For more than 165 years, the Courthouse Park has served as a gathering place for the community of Cape Girardeau. Today that means coming together for music concerts, weddings, and community events. Prior to 2017, most were unaware that the same location was also a place of deep despair, courage, and self-determination for men and women of color.
In June 2017, the Cape Girardeau City Council designated the public space around the Common Pleas Courthouse as Ivers Square, honoring the memories of Private James Ivers, 56th U.S. Colored Infantry, and his wife, Harriet. Officially renaming the public square, formerly known simply as Courthouse Park, was the first step in acknowledging the participation and sacrifice of more than two hundred men and their families enslaved in the region, who voluntarily enlisted between 1863 and 1864, to serve in the Union Army.
The second piece of the project was aptly completed on June 8, 2019, 156 years from the month of the first enlistment of United States Colored Troop soldier at Cape Girardeau. The third and final casting of a USCT statue, created by sculptor, Roy Butler, was formally dedicated and unveiled in Ivers Square. The statue honors and is symbolic of the USCT soldiers that enlisted in the city 1863 to 1864. The project, in its entirety, sought to complete our regional Civil War legacy of patriotic, sacrificial devotion with a 21st century installation of a statue depicting a United States Colored Infantry soldier side by side with two other Civil War memorials in the square: a fountain and statue dedicated in 1911 to fallen Union soldiers, and a monument to the Confederate soldiers of Southeast Missouri, originally placed at the entrance to the traffic bridge over the Mississippi in 1931 but moved to the courthouse grounds in 1995. The accompanying interpretive signage place the history of the two existing monuments in the context of their time, thereby allowing contemporary visitors to understand the larger story of Civil War interpretation, and to gain a broader understanding of the complicated history of Cape Girardeau and Southeast Missouri.
The newest statue, a lifelike depiction of a courageous and confident African American soldier, provides context for an under-recognized history to be included in the larger narrative of our city’s history. The interpretive signage restores the names and personal histories of the volunteer soldiers of color who fought for freedom during the Civil War.
The statue, at its historic location, provides opportunity for ongoing dialogue regarding the role and legacy of slavery in our region at a particularly poignant moment in history. These men embraced freedom by volunteering to serve in the military, motivated by the hope of future freedom for their families and their community. The statuary art provides new opportunities for community engagement as we re-examine the impact of slavery and freedom in the region. It allows residents and visitors alike to expand their understanding of Cape Girardeau’s African American history, the interplay of slavery and freedom in Missouri, and the history of the Civil War in the western theater.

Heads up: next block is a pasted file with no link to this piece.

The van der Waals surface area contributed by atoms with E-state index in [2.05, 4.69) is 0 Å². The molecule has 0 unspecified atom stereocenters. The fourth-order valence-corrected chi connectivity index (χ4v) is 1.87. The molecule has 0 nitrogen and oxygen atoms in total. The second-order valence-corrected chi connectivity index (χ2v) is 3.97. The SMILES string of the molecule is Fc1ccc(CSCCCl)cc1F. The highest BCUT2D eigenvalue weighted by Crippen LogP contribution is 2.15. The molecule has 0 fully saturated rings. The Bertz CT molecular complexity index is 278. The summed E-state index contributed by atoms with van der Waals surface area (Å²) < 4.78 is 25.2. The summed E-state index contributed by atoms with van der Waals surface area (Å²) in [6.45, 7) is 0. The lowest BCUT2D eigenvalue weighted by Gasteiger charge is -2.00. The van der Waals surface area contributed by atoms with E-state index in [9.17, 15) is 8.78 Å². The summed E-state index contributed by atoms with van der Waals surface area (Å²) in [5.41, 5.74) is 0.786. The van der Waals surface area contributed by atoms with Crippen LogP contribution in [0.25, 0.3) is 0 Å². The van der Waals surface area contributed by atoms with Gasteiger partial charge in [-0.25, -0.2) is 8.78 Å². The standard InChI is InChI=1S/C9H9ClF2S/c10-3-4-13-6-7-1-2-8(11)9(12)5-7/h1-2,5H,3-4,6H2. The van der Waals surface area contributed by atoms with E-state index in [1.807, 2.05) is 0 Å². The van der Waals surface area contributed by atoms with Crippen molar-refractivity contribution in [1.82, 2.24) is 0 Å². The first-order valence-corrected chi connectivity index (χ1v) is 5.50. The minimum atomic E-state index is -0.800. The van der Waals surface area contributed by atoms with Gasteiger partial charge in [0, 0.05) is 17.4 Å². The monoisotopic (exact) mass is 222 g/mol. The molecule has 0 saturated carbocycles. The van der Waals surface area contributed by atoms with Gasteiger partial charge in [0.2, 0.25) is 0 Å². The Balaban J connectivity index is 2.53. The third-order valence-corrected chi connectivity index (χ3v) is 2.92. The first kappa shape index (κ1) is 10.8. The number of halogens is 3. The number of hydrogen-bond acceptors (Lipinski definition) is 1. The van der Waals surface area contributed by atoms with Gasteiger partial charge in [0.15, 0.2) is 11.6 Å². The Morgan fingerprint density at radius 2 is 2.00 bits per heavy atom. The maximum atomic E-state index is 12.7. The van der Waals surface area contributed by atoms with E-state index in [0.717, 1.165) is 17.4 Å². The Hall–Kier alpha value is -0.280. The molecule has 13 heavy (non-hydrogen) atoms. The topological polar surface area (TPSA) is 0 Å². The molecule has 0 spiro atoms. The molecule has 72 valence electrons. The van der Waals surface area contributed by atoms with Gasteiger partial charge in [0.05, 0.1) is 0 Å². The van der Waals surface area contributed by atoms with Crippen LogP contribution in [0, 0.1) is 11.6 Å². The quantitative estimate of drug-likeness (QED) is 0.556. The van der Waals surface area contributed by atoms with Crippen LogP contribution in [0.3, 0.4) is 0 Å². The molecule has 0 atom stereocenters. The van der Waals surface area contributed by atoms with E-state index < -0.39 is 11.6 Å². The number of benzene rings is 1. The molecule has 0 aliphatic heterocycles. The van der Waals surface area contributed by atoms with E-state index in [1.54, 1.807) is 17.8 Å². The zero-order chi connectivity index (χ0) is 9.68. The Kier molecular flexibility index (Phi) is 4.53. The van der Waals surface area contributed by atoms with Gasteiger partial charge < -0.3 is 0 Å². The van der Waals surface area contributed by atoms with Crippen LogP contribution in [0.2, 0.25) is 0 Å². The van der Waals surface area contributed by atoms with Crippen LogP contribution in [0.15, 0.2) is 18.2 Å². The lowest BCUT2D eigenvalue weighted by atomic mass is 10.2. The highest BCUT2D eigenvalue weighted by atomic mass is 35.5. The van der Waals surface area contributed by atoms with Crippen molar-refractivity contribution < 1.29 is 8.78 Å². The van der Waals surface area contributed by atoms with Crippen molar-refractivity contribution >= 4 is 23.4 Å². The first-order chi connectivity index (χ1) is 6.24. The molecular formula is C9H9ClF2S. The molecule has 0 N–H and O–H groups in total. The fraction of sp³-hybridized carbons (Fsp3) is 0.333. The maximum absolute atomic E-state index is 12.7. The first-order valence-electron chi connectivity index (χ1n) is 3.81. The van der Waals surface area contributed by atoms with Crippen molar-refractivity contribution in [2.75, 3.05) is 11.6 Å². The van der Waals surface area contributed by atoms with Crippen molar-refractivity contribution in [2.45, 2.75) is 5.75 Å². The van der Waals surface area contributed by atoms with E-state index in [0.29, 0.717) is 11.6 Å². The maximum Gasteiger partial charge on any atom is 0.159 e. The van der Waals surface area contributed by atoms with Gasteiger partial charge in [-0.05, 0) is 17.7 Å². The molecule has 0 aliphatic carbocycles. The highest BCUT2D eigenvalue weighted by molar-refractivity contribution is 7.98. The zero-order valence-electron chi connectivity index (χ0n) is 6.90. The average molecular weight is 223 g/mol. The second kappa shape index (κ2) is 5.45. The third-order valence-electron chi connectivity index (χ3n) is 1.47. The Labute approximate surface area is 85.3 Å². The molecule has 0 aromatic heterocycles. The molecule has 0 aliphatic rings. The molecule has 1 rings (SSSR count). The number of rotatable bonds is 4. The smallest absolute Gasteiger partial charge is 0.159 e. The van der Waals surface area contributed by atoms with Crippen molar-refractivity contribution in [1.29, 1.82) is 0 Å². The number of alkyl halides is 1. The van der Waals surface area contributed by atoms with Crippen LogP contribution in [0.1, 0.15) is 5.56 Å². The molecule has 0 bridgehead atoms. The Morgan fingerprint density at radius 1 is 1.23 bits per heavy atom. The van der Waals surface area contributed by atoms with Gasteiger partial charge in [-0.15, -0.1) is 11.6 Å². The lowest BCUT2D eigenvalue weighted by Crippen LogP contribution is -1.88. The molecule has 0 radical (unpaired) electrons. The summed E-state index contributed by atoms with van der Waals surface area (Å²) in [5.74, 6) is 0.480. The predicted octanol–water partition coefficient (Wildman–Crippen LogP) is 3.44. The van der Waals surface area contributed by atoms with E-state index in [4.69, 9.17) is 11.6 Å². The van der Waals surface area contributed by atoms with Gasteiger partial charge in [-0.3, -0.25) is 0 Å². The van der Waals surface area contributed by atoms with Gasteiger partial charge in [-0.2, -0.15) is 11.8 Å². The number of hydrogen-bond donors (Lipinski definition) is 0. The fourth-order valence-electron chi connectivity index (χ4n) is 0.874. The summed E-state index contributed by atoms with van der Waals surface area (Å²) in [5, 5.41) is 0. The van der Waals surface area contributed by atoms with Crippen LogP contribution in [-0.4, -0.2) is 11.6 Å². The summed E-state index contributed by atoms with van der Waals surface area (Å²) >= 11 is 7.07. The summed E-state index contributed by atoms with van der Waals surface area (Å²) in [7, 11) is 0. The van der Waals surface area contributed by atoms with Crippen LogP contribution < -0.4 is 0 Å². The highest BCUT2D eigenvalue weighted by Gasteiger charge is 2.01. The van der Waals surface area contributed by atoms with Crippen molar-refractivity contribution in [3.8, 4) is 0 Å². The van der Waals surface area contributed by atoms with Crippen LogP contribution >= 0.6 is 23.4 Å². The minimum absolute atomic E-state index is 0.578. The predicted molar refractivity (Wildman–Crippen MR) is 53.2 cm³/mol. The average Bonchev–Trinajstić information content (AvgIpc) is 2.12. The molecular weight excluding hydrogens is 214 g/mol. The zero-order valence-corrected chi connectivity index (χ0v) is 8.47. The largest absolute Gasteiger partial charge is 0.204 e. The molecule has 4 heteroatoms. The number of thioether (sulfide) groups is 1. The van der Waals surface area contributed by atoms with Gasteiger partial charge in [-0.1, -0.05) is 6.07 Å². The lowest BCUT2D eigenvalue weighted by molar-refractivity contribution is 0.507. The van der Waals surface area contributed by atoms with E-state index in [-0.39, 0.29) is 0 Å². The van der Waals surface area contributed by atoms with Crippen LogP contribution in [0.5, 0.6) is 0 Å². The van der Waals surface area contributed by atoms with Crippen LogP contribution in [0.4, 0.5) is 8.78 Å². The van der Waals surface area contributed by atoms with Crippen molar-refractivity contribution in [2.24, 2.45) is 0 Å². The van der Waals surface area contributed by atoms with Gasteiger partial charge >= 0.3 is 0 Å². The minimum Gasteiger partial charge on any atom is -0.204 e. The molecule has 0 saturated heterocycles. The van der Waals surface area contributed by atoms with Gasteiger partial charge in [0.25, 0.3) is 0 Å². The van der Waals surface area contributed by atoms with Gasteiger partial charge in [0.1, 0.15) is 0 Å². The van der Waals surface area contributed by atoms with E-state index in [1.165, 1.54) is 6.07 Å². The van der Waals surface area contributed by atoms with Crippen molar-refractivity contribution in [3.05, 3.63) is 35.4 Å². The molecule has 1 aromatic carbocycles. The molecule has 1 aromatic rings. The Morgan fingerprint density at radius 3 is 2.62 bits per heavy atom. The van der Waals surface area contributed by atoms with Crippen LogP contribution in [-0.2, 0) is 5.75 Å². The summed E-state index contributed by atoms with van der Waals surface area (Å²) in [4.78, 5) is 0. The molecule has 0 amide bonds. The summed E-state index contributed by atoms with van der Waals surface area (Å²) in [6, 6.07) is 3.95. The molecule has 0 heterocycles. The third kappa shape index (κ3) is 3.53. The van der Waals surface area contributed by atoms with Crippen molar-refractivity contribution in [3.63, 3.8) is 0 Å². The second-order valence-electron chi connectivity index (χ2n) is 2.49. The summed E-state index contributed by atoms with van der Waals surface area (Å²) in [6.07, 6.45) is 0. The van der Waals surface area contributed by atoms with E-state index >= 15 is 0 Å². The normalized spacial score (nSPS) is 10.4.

The lack of diversity in historical sculptural monuments is widely acknowledged, as is the lack of representation by minorities in America’s public spaces. The USCT statue erected in Ivers Square acknowledges and celebrates the historic contribution of Cape Girardeau’s African American community and adds balance to the Civil War story and memorials placed at our city’s most historic site by previous generations. We cannot fully understand our past or present without acknowledgement of the role slavery played in the history and development of our community. Likewise, overlooking the story of men who risked escape from enslavement across the region to join the fight for their own freedom and the preservation of the United States has left many people in the community with an incomplete understanding of our history. The statue provides a visual and interpretive account of the men and families of color who participated on the side of the Union Army on par with the memorials of previous generations remembering the sacrifice of all Civil War soldiers.
The importance of this project and its impact is immeasurable. By renaming the courthouse grounds in honor of a formerly enslaved African American soldier and his widow, and erecting a memorial in honor of the more than 200 African Americans who defied their enslaved status to enlist in the Union army, our community has taken some small but important steps toward celebrating the values of triumph in the face of adversity, the ongoing struggle for freedom and equality, and honoring the contributions of all our community’s citizens. By working together, public historians, historic preservationists, and members of the community at large can help bring about the kinds of understanding we need to develop if we are ever going to come to terms with the difficult histories found in all our communities.